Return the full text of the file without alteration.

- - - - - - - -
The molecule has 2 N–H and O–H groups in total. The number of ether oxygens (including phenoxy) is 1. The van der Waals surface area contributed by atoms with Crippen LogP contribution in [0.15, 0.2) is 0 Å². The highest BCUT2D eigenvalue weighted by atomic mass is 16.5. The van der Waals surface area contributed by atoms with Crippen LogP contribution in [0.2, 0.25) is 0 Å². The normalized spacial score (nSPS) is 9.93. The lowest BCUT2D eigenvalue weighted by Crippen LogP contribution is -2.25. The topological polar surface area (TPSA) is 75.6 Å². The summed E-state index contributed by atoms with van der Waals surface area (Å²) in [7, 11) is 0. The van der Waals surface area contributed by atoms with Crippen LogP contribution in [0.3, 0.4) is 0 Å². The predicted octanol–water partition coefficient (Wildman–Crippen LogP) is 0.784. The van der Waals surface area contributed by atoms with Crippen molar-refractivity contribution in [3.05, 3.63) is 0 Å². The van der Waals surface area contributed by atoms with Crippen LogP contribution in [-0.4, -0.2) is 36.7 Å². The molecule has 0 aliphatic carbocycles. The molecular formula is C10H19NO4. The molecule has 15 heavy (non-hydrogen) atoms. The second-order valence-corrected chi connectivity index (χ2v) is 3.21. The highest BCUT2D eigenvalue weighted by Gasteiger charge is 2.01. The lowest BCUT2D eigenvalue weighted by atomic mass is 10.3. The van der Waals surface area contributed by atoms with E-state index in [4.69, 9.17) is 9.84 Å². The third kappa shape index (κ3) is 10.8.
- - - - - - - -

The molecule has 2 N–H and O–H groups in total. The number of ether oxygens (including phenoxy) is 1. The van der Waals surface area contributed by atoms with Crippen LogP contribution in [0.15, 0.2) is 0 Å². The highest BCUT2D eigenvalue weighted by atomic mass is 16.5. The van der Waals surface area contributed by atoms with Crippen LogP contribution in [0.2, 0.25) is 0 Å². The normalized spacial score (nSPS) is 9.93. The lowest BCUT2D eigenvalue weighted by Crippen LogP contribution is -2.25. The topological polar surface area (TPSA) is 75.6 Å². The summed E-state index contributed by atoms with van der Waals surface area (Å²) in [7, 11) is 0. The van der Waals surface area contributed by atoms with Crippen LogP contribution in [0.3, 0.4) is 0 Å². The predicted octanol–water partition coefficient (Wildman–Crippen LogP) is 0.784. The van der Waals surface area contributed by atoms with Crippen molar-refractivity contribution in [3.05, 3.63) is 0 Å². The van der Waals surface area contributed by atoms with Crippen LogP contribution in [-0.4, -0.2) is 36.7 Å². The molecule has 0 aliphatic carbocycles. The molecular formula is C10H19NO4. The molecule has 15 heavy (non-hydrogen) atoms. The second-order valence-corrected chi connectivity index (χ2v) is 3.21. The highest BCUT2D eigenvalue weighted by Gasteiger charge is 2.01. The lowest BCUT2D eigenvalue weighted by atomic mass is 10.3. The van der Waals surface area contributed by atoms with E-state index in [4.69, 9.17) is 9.84 Å². The third kappa shape index (κ3) is 10.8.